Interactive Map Of The Universe Shows Our Vast, Beautiful Cosmos In Striking Detail

sky map of universe
A new map has been created which allows users to investigate the entire observable universe with pinpoint accuracy for the first time ever. The gorgeous compilation was pieced together using data from the Sloan Digital Sky Survey by astronomers at Johns Hopkins University mined over the last two decades.

Scientists and astronomers continue to explore the Universe, as spacecraft such as the James Webb Space Telescope (JWST) provide images with higher resolution than ever before. While the everyday explorer has been able to view many of the new images that are being transmitted back to Earth, there is a lot of data that has only been privy to scientists, until now. A new interactive map has unlocked the ability to explore the universe in a way that depicts the actual position and real colors of around 200,000 galaxies.

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Slice of the Map of the Universe provided by Johns Hopkins University

"Growing up I was very inspired by the astronomy pictures, stars, nebulae, and galaxies, and now it's our time to create a new type of picture to inspire people," remarked map creator Brice Menard, a professor at Johns Hopkins, in an interview with SciTechDaily. He continued, "Astrophysicists around the world have been analyzing this data for years, leading to thousands of scientific papers and discoveries. But nobody took the time to create a map that is beautiful, scientifically accurate, and accessible to people who are not scientists. Our goal here is to show everybody what the universe really looks like."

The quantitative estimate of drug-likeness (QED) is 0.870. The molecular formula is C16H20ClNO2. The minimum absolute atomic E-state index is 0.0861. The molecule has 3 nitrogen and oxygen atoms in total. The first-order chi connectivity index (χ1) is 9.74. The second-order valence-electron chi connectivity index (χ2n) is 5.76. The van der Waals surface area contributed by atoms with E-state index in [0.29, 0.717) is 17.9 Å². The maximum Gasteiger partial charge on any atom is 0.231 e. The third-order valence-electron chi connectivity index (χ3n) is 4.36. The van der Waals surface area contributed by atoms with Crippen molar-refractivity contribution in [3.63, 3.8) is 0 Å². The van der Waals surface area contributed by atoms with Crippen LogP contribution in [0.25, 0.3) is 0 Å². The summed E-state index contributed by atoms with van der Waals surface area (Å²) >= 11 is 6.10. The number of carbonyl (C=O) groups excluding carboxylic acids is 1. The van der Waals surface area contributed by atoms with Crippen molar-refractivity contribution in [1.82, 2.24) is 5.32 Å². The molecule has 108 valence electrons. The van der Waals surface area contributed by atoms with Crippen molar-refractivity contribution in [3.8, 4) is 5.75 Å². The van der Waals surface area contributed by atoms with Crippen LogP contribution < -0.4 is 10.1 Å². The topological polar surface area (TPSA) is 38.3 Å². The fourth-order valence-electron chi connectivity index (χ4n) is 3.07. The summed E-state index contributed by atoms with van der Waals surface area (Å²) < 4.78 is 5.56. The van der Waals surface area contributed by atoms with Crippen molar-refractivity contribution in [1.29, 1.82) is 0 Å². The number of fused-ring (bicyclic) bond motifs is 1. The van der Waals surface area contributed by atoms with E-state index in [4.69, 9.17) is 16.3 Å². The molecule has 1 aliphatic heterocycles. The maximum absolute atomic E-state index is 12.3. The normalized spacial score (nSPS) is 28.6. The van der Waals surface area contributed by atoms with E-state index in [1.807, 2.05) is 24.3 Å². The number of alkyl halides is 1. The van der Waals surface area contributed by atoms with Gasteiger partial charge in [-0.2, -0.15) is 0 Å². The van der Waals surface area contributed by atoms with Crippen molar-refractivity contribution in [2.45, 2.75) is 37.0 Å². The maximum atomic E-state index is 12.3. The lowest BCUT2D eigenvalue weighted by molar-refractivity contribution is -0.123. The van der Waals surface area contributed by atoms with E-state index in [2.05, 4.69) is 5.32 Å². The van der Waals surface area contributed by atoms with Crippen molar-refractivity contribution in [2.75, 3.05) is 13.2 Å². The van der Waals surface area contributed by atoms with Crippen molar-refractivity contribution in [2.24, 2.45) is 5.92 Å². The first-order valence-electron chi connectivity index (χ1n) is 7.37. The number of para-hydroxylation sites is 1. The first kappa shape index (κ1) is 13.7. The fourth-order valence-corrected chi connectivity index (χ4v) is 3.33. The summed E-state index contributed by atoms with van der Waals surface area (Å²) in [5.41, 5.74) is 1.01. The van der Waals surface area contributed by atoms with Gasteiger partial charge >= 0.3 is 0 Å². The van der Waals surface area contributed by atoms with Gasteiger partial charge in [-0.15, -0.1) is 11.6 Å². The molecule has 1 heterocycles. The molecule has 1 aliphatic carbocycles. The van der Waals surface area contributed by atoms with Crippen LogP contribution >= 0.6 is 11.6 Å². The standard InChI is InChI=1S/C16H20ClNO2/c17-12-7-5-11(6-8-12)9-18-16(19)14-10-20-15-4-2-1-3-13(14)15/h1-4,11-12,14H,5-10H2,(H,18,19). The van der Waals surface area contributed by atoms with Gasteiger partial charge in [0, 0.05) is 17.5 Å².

The map shown above is a slice of our Universe, and was created from astronomical data collected over a 15-year period using a telescope in New Mexico, USA. Earth is located at the bottom of the image, with the "actual edge of the observable Universe" located at the top. There are approximately 200,000 galaxies located in between.

A full map would actually be a sphere, with the visualization shown being a thin slice of the Universe. The creators state that the thickness of the slice is about 10 degrees. While more astronomical data is available, it is not possible to display it all at once on a 2D map. An image of this nature would be completely saturated with dots.

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Educational depiction of the slice provided by Johns Hopkins University

If you are wondering what those dots are, they are all galaxies. Each contains billions of stars and planets. An example is our very own Milky Way galaxy, which appears at the bottom as a dot as well. The colors in the slice change as you move upward. This is because the "expansion stretches the wavelength of light." The farther the object, the redder it appears to us here on Earth. The map shows two blue-to-red redshift sequences.

"In this map, we are just a speck at the very bottom, just one pixel. And when I say we, I mean our galaxy, the Milky Way which has billions of stars and planets," explained Menard. "We are used to seeing astronomical pictures showing one galaxy here, one galaxy there or perhaps a group of galaxies. But what this map shows is a very, very different scale."

If you would like to explore this expansive and incredibly detailed view of the known Universe, you can do so by visiting the Map of the Universe website.